DIAGNOSTICS OF PSYCHIC STATES, Methodological problems of diagnosis...


Methodological problems of diagnosing mental states

A mental state is a temporary, dynamic characteristic of a person's mental activity. This concept is used in psychology for a conditional release in the human psyche of relatively unstable, variable aspects of it, in contrast to such a characteristic as a psychic property indicating the stability of the manifestations of the psyche, their permanence and repeatability. The mental state is an integral characteristic of mental activity over a certain period of time. It has a beginning and an end, varies with time under the influence of various factors (both external and internal). The mental state is reflected in the peculiarities of the course of mental processes (perception, memory, attention, etc.), manifests itself in activity and behavioral reactions, and includes experience. Subjective experience of a state may not fully correspond to externally expressed characteristics. For example, a feeling of fatigue may not correspond to fatigue, manifested in working capacity. However, the same behavior can be associated with different experiences. Thus, motor activity may be a manifestation of both the state of wakefulness and the state of stress. This circumstance is especially important to take into account when diagnosing mental states, trying to evaluate their different sides.

There are many different mental states that differ in each other in different ways. As a consequence, there is no single universal classification of them. Therefore, depending on the research or practical problem, as well as on the theoretical views of psychologists, different grounds for their classification are distinguished. So, N.D. Levitov proposed to divide them into states related to cognitive activity, emotions and will (by analogy with the classification of mental processes). In medical psychology, pathological forms of mental states are distinguished and studied. You can distinguish between mental states depending on the activities performed by the individual - game, educational, labor, sports.

Of particular practical importance is the diagnosis of human states in the performance of their labor activity. In the psychology of labor and ergonomics, the term functional states is used to refer to the states studied and diagnosed there. This emphasizes, first, the attribution of states to the activities of individual organs, physiological systems and the organism as a whole, and secondly, it is indicated that it is about the states of the working person (states in the process of performing activities). The specificity of this aspect of research and diagnosis of conditions is that they are considered in relation to the effectiveness of the activity performed by them, their correlation with the capabilities of a person in a particular condition, to perform a successfully defined type of activity. Therefore, special attention is paid to states of fatigue, monotony, stress, anxiety.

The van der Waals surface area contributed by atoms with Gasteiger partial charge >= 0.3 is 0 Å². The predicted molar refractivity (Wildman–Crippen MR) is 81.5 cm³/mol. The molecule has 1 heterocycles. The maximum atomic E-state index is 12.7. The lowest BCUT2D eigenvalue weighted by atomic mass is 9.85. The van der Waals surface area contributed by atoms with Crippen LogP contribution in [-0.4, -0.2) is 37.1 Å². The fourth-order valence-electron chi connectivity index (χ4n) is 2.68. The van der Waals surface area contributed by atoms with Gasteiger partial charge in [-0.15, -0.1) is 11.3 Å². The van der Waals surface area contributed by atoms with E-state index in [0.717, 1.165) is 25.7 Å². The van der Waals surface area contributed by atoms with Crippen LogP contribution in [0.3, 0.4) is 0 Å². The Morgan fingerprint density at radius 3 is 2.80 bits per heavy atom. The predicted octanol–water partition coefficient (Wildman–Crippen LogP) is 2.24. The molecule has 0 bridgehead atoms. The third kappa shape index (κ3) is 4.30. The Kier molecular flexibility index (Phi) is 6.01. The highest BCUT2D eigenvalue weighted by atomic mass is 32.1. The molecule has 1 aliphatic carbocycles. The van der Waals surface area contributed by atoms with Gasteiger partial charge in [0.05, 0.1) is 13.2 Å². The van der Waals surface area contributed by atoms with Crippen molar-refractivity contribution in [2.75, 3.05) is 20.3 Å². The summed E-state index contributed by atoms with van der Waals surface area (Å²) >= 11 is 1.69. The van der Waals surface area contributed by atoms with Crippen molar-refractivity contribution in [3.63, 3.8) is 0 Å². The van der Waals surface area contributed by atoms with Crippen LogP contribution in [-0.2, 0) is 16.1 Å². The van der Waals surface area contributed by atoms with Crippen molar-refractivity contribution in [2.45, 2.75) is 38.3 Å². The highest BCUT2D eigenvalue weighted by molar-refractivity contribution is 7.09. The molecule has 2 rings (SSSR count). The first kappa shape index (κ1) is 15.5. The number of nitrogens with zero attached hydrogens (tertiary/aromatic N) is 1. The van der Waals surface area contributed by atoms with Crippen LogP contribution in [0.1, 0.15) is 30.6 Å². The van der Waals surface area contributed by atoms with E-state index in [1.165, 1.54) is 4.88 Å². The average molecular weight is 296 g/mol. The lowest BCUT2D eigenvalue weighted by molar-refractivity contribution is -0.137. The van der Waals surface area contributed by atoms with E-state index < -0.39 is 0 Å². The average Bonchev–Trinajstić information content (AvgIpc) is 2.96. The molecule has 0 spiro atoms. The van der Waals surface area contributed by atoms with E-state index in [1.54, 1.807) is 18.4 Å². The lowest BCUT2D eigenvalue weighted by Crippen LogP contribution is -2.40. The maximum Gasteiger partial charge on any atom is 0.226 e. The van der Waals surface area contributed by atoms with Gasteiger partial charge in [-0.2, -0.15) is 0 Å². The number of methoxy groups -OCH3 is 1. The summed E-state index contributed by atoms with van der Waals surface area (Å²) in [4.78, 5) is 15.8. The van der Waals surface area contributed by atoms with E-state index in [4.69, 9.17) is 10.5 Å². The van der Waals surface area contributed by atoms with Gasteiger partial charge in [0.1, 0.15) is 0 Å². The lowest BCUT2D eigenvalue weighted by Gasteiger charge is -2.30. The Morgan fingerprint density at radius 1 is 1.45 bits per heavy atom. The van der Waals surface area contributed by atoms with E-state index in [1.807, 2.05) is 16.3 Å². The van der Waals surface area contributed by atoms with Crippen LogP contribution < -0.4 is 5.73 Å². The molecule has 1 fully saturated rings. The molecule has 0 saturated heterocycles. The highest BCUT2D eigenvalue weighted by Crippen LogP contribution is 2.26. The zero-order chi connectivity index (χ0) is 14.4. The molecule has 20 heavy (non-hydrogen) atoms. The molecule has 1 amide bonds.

The concept of functional state originally originated and developed in physiology. It is in physiology that great attention has always been paid to the study of states. Especially the brain and the nervous system. Thus, Pavlov considered the study of states of higher nervous activity as the most important task, treating them with the physiological mechanism of mental states, and psychology as the science of internal (mental) states.

But the analysis of only the physiological basis of mental states can not be considered sufficient. Each state has a variety of manifestations, related not only to the physiological, but also to the psychological and behavioral levels. Researchers of this problem consider mental states as a complex systemic response of a person in response to external influences, manifested in both physiological and psychological reactions. A functional state is understood as an "integral complex of the available characteristics of those functions of a person's qualities that directly or indirectly determine the performance of an activity." Therefore, changes in the state of a working person can be recorded by registering both the functioning of various physiological systems (cardiovascular, respiratory, endocrine, motor, etc.) and the flow of basic mental processes (perception, memory, attention, etc.) and the severity of subjective experiences (fatigue, lethargy, impotence, irritation, etc.). The multi-leveling of mental states manifests itself in different approaches to their diagnosis.